Pope Boniface VIII (r. 1294 – 1303) was elected pope after the resignation of Pope Celestine V in December 1294. An amusing disagreement the pope had with Dante Alighieri was over the Divine Comedy. Dante had placed the pope in the eighth circle of hell along with those who had committed simony (see this article). The pope was outraged, but Dante refused to change the text!
Boniface is best remembered for his conflict with the arrogant King Philip IV of France (also known as Philip the Fair–not due to his fairness but because of his apparent good looks). This conflict began in 1296 because the king, wanting revenue for war, taxed the French clergy without first getting permission from the Pope. However, the true cause of this conflict, and many others to come, was that the secular rulers were gaining too much power over the Church and the popes wanted to prevent this.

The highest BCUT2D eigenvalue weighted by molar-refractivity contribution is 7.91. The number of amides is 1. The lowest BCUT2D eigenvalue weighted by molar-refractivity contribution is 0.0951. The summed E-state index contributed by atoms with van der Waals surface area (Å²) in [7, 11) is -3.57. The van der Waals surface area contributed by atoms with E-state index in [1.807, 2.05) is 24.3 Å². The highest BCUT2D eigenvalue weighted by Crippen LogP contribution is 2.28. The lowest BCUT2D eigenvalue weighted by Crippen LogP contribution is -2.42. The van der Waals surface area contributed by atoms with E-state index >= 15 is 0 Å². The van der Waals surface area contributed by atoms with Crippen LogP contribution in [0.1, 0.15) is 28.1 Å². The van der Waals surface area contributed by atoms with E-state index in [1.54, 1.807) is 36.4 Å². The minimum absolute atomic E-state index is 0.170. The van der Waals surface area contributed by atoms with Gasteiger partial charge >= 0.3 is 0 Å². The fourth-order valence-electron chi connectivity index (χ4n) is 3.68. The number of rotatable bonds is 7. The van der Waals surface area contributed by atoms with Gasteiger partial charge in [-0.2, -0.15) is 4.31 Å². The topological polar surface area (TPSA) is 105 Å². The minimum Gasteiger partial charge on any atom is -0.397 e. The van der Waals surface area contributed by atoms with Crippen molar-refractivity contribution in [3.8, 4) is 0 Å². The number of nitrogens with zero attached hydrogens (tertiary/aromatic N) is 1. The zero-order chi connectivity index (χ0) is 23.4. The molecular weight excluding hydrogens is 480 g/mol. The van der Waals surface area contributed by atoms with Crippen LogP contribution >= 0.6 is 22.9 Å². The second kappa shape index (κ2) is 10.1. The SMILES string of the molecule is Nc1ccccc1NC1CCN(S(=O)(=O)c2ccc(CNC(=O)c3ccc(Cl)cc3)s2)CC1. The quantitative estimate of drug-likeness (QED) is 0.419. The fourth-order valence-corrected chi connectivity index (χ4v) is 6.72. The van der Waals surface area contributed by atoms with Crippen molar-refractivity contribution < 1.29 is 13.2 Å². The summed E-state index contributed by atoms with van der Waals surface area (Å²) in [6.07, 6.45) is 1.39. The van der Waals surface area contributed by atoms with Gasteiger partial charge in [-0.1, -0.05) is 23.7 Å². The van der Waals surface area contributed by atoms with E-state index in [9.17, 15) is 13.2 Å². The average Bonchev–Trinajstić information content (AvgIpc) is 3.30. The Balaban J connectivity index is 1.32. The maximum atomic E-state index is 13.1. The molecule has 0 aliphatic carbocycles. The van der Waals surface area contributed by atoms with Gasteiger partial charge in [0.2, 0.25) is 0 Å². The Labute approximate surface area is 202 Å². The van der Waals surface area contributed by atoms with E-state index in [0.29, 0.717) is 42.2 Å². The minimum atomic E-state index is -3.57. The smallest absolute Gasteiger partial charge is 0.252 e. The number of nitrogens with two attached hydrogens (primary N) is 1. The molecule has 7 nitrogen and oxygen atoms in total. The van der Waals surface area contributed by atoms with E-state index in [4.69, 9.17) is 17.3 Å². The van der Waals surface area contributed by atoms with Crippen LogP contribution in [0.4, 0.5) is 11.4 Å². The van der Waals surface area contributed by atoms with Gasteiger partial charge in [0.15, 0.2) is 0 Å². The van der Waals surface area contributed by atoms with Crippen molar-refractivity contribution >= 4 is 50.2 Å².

When Philip taxed the clergy, Pope Boniface wrote a decree called Clericis Laicos, which stated that all who paid the tax would be excommunicated and deposed from office. When the king struck back by arresting a bishop without giving him a fair trial, the pope backed down for a time. He wrote a private letter to the king urging the release of the bishop. It was called Ausculta Fili (‘listen son’). But the French nobles burnt the letter.
Finally in 1303 there was a final confrontation between the two rulers, one secular, the other ecclesiastical. One month later the pope died. This confrontation would be replayed over and over again in the years to come as the monarchs gained religious power and the popes tried to refute it.